The most southerly, largest and, arguably, best known Greek island, Crete needs very little explaining to its legions of fan-families. If you haven’t yet had the pleasure, now’s a great time to find out what all the fuss is about? How Crete manages to secure such undying devotion? And – most important of all – where’s good to go for your particular type of family holiday?
Because Crete is nothing if not diverse. Agritourism was born here, so you can pretty much tick any responsible travel boxes you like. Sporty families can get up to anything from world class scuba diving and windsurfing to snorkelling, sailing or paragliding - the island even has excellent golf courses. Spring, summer and autumn weather is warm and sunny, which is good because Crete isn’t short on stunning beaches ranging from secret coves to several ranked in Europe’s top-ten. No surprise to find that such an eco-aware island also has a fabulous natural larder and serious cooking skills. Ancient history is strewn all over from cities and towns to tiny villages, UNESCO World Heritage sites, infamous islands and even under the sea. And if kids are heart-set on waterparks, theme parks and wild old fun, Crete does all those beautifully too.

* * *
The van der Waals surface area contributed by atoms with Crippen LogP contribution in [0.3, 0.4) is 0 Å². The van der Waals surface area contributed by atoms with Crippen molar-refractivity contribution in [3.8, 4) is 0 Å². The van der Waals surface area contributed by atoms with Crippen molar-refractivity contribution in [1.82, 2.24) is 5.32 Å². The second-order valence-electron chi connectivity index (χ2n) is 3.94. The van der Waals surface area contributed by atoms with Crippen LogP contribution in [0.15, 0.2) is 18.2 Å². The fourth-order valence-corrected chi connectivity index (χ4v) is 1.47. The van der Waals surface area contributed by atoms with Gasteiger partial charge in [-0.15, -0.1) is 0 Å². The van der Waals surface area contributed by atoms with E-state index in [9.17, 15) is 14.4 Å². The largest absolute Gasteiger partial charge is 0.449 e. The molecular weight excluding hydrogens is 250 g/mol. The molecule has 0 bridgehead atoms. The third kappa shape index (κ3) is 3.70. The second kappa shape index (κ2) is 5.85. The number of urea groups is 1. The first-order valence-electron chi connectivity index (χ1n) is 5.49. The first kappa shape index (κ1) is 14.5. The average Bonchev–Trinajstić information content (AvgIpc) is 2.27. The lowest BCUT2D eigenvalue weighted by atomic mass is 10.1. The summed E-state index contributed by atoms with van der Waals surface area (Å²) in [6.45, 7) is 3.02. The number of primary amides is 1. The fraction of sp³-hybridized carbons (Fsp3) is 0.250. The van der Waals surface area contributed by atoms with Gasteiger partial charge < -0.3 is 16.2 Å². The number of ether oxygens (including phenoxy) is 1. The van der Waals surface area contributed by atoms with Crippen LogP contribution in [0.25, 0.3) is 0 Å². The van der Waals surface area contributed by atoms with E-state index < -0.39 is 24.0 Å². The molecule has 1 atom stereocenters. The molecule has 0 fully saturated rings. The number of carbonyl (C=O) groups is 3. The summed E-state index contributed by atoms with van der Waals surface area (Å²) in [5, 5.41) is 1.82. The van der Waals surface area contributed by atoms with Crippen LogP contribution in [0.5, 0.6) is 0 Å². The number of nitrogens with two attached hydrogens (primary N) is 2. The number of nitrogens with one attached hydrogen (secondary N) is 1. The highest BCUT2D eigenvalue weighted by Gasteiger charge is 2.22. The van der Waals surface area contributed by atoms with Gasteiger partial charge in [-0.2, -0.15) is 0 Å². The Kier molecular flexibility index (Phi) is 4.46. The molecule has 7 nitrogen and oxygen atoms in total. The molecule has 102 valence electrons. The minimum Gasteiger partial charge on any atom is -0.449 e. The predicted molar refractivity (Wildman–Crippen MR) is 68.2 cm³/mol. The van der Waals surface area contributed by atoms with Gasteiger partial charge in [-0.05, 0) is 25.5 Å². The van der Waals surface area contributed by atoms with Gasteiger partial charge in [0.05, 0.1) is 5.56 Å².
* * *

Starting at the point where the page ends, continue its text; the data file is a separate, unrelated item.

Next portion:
Where to begin? The experts at Visit Greece have put together their top tips for Crete’s four different regions. Each comes with its own allure, so have a look, see where you like and start planning your island adventure. As a bit of an extra incentive, direct UK flights to Heraklion or Chania take from just under four hours.
Chania is Crete’s most westerly region, home to the myth-laden White Mountains, the White Mountains Protected Forest, spectacular gorges and some of the loveliest beaches in Greece. With all this natural splendour going on, it probably won’t surprise you much to discover that Chania’s also the region where Crete’s commendable agritourism industry started out: way back in 1994 when the concept of responsible travel was barely a blip on the global radar. As far as family holidays go, one of the many great by-products of a longstanding commitment to environmental and cultural stewardship is an amazing range of activities and experiences which come good on eco-creds but don’t fall short on fun - great news for kids and almost perfectly on message for the most wide awake of woke teens.